Cover Story

Staying the course

"Staying the course" Continued...

Issue: "2013 Daniel of the Year," Dec. 14, 2013

On Monday the ISIS and six other Islamist rebel groups announced a new call to arms against Aleppo “to face off against the enemy which is attacking Islamic territory.” Those with a valid excuse not to fight, it said in a statement, “must supply weapons and money.”

As jihadist groups have taken control of the rebel onslaught in and around Aleppo, life for Christians has become, if possible, more hellish. YouTube videos show Christians forcibly converted to Islam, and kidnappings and rapes are prevalent. Attacks on Christian villages include reports of beheadings and dismemberments, even of young children. In recent weeks rebels have targeted Christian schools in Aleppo and elsewhere. An attack on an Armenian school in Damascus on Nov. 11 left six elementary students dead.

DECIMATED: The interior of a church in Judeida, damaged by mortar shell in February. Judeida and its neighbors, Yacobiyeh and Quniya, were some of the first Christian villages to be taken by the rebel Syrian army. The rebels stormed these hilltop villages in late January after the government used them as a base to shell nearby rebel-controlled areas.
Hussein Malla/AP
DECIMATED: The interior of a church in Judeida, damaged by mortar shell in February. Judeida and its neighbors, Yacobiyeh and Quniya, were some of the first Christian villages to be taken by the rebel Syrian army. The rebels stormed these hilltop villages in late January after the government used them as a base to shell nearby rebel-controlled areas.

Over 100,000 civilians have been killed since 2011. About 2 million Syrians have been forced to leave their country and another 5 million are displaced but still living in Syria. Those high numbers overshadow another statistic: the uncounted number of Syrians who choose to stay.

For Christians the stakes are not only to preserve a homeland but also to preserve Christianity in the land of its birth and early flourishing. Even as the desperation of Islamist groups fighting the government has intensified attacks, these believers remain determined: “It’s important for us as Christians to be alive in the original lands of our fathers,” said Audo. “And not only for us but for the church in the world.”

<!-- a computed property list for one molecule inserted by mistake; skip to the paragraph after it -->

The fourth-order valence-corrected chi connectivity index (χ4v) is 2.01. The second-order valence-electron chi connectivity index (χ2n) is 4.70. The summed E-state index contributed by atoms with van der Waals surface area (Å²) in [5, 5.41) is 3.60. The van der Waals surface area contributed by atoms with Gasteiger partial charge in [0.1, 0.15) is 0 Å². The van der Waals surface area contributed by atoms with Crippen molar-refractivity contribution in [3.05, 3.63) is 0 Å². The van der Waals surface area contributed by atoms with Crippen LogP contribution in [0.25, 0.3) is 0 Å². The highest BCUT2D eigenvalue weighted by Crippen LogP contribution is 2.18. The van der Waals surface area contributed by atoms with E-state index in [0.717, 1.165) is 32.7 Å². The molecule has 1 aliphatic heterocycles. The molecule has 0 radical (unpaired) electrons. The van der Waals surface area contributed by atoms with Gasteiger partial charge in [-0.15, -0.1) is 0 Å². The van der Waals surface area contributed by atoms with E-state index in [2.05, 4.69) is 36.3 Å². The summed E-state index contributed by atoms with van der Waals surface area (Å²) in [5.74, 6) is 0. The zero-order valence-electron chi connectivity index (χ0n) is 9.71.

“We as Middle Easterners don’t want our Christian churches to empty,” said Dativ Michaelian, a priest in Aleppo’s Armenian Orthodox church. Other Christians—doctors, teachers, hotel operators, and business owners—say the same. Many have lost their livelihoods due to a civil war they never wanted, but are fighting on by holding on—fearing the war less than they fear an Islamist future, a future where Christianity is banished from public life. With Bishop Antoine Audo, these Syrian Christians are WORLD’s 2013 Daniels of the Year.

THE FREE SYRIAN ARMY and affiliated rebel groups moved into Aleppo—about 7,000 fighters—in February 2012. Islamic fighters, most experienced in creating insurgency in Iraq, have overwhelmed their ranks.

Abu Omar is one such fighter. An Iraqi national, he was among hundreds freed when al-Qaeda militants staged a jailbreak at the infamous Abu Ghraib prison near Baghdad in July. Quickly recruited to fight in Syria, Omar made his way there via Turkey, linking up with ISIS leaders who gave him a cellphone and $10,000, “meant for the mujahideen of Syria.”

In September Omar told reporters with Foreign Policy he considers jihad against the unbelievers (e.g., Christians) in Syria “holier” than jihad in Iraq. “The Quran and the hadiths already predicted that Satan will be defeated in Damascus,” he said.

Foreign jihadists like Omar are bringing grisly determination against an also-determined President Bashar al-Assad and government forces. Rebel forces claim to hold about 35-40 percent of Aleppo, but the government in recent weeks has retaken some areas. The fighting has brought important industries, like pharmaceuticals, to a standstill. And it’s destroyed areas of the Old City, whose gates and Crusader-era Citadel are World Heritage sites. More importantly, it’s an area where Christians, Muslims, Kurds, and others over centuries of conflict, had found a way to live side by side.

TARGETING CHILDREN: Men carry the coffin of one of six children from a Christian school in Damascus killed when a mortar round hit their school bus.
AP
TARGETING CHILDREN: Men carry the coffin of one of six children from a Christian school in Damascus killed when a mortar round hit their school bus.

AND THE LORD GOD planted a garden in Eden, in the east.”

The Scriptures speak of four rivers that watered the Garden of Eden, but we can locate only the Tigris and Euphrates. They poured down from the Taurus Mountains of modern-day Turkey into Syria and Iraq, and likely watered the ground from which God drew mud to form a man. In the cuneiform of the Sumerians and in Hebrew, he was called Adam, meaning “ground” or “earth.”

Adam lived only for a time in the garden, but the civilizations that grew in the fertile plains of the Tigris-Euphrates river system—the Sumerians, Assyrians, Chaldeans, and Babylonians—drove the earliest development of cities and empires.

These were landlocked people obsessed with water. The Chaldeans were skillful shipbuilders “and exulted in their ships,” wrote the prophet Isaiah. The Assyrians depicted a river and vessels in all the bas-reliefs discovered at Nimrud, modern-day Mosul in northern Iraq.

By the time Terah the father of Abram took his family “from Ur of the Chaldeans” on a journey to the land of Canaan, it was sensible to travel along a network of canals and cities that grew up in the Tigris-Euphrates valley rather than make a direct trek across the desert. They headed north and then south along what would become known as the Fertile Crescent.

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